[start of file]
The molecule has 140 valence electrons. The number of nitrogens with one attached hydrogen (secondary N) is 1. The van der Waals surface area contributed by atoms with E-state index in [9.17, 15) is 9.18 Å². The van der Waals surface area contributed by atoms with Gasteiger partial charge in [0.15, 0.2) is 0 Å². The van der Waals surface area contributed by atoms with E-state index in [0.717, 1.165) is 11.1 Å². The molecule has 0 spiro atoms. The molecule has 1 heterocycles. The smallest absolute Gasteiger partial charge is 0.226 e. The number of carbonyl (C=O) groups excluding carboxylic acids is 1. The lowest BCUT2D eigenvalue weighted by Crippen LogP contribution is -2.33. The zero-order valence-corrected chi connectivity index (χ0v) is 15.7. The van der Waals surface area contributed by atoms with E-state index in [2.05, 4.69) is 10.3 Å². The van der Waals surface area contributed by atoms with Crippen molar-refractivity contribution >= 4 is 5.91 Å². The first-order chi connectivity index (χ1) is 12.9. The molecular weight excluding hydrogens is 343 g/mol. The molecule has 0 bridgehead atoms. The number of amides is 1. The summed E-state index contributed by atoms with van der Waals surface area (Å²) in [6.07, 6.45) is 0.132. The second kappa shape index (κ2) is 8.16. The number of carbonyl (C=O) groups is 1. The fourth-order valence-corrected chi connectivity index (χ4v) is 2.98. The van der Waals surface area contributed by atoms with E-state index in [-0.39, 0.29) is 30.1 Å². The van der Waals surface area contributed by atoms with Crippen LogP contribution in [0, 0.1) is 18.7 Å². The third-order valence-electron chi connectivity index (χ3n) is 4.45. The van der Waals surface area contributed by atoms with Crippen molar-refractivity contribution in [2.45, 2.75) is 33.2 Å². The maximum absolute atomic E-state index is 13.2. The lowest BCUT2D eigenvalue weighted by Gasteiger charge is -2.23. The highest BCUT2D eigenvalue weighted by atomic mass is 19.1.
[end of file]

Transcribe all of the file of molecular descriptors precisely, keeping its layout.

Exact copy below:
The molecule has 140 valence electrons. The number of nitrogens with one attached hydrogen (secondary N) is 1. The van der Waals surface area contributed by atoms with E-state index in [9.17, 15) is 9.18 Å². The van der Waals surface area contributed by atoms with Gasteiger partial charge in [0.15, 0.2) is 0 Å². The van der Waals surface area contributed by atoms with E-state index in [0.717, 1.165) is 11.1 Å². The molecule has 0 spiro atoms. The molecule has 1 heterocycles. The smallest absolute Gasteiger partial charge is 0.226 e. The number of carbonyl (C=O) groups excluding carboxylic acids is 1. The lowest BCUT2D eigenvalue weighted by Crippen LogP contribution is -2.33. The zero-order valence-corrected chi connectivity index (χ0v) is 15.7. The van der Waals surface area contributed by atoms with E-state index in [2.05, 4.69) is 10.3 Å². The van der Waals surface area contributed by atoms with Crippen molar-refractivity contribution >= 4 is 5.91 Å². The first-order chi connectivity index (χ1) is 12.9. The molecular weight excluding hydrogens is 343 g/mol. The molecule has 0 bridgehead atoms. The number of amides is 1. The summed E-state index contributed by atoms with van der Waals surface area (Å²) in [6.07, 6.45) is 0.132. The second kappa shape index (κ2) is 8.16. The number of carbonyl (C=O) groups is 1. The fourth-order valence-corrected chi connectivity index (χ4v) is 2.98. The van der Waals surface area contributed by atoms with E-state index in [-0.39, 0.29) is 30.1 Å². The van der Waals surface area contributed by atoms with Crippen LogP contribution in [0, 0.1) is 18.7 Å². The third-order valence-electron chi connectivity index (χ3n) is 4.45. The van der Waals surface area contributed by atoms with Crippen molar-refractivity contribution in [2.45, 2.75) is 33.2 Å². The maximum absolute atomic E-state index is 13.2. The lowest BCUT2D eigenvalue weighted by Gasteiger charge is -2.23. The highest BCUT2D eigenvalue weighted by atomic mass is 19.1.